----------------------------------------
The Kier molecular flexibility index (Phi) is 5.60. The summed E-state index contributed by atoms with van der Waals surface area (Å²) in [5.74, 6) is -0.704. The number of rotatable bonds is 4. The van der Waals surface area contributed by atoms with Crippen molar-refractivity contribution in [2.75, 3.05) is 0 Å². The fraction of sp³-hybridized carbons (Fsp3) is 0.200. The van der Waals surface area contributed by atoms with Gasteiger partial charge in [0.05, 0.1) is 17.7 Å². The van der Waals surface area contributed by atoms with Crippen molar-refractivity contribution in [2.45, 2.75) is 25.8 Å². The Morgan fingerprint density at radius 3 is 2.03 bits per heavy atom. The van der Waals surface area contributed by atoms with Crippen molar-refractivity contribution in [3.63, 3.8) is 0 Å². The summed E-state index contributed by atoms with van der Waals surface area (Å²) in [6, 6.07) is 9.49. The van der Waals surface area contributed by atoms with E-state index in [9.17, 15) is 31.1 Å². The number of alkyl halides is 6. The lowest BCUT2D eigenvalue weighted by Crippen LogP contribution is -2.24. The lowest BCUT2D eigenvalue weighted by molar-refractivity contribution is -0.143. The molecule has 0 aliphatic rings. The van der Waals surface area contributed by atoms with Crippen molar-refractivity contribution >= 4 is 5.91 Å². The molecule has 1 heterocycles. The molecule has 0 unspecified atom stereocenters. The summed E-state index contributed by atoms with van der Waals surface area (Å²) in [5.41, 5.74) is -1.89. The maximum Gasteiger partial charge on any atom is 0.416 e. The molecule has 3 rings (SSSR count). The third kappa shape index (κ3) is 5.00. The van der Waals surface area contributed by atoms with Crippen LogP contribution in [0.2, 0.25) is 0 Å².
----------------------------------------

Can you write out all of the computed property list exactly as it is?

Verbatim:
The Kier molecular flexibility index (Phi) is 5.60. The summed E-state index contributed by atoms with van der Waals surface area (Å²) in [5.74, 6) is -0.704. The number of rotatable bonds is 4. The van der Waals surface area contributed by atoms with Crippen molar-refractivity contribution in [2.75, 3.05) is 0 Å². The fraction of sp³-hybridized carbons (Fsp3) is 0.200. The van der Waals surface area contributed by atoms with Gasteiger partial charge in [0.05, 0.1) is 17.7 Å². The van der Waals surface area contributed by atoms with Crippen molar-refractivity contribution in [2.45, 2.75) is 25.8 Å². The Morgan fingerprint density at radius 3 is 2.03 bits per heavy atom. The van der Waals surface area contributed by atoms with Crippen molar-refractivity contribution in [3.63, 3.8) is 0 Å². The summed E-state index contributed by atoms with van der Waals surface area (Å²) in [6, 6.07) is 9.49. The van der Waals surface area contributed by atoms with E-state index in [9.17, 15) is 31.1 Å². The number of alkyl halides is 6. The lowest BCUT2D eigenvalue weighted by Crippen LogP contribution is -2.24. The lowest BCUT2D eigenvalue weighted by molar-refractivity contribution is -0.143. The molecule has 0 aliphatic rings. The van der Waals surface area contributed by atoms with Crippen molar-refractivity contribution >= 4 is 5.91 Å². The molecule has 1 heterocycles. The molecule has 0 unspecified atom stereocenters. The summed E-state index contributed by atoms with van der Waals surface area (Å²) in [5.41, 5.74) is -1.89. The maximum Gasteiger partial charge on any atom is 0.416 e. The molecule has 3 rings (SSSR count). The third kappa shape index (κ3) is 5.00. The van der Waals surface area contributed by atoms with Crippen LogP contribution in [0.2, 0.25) is 0 Å².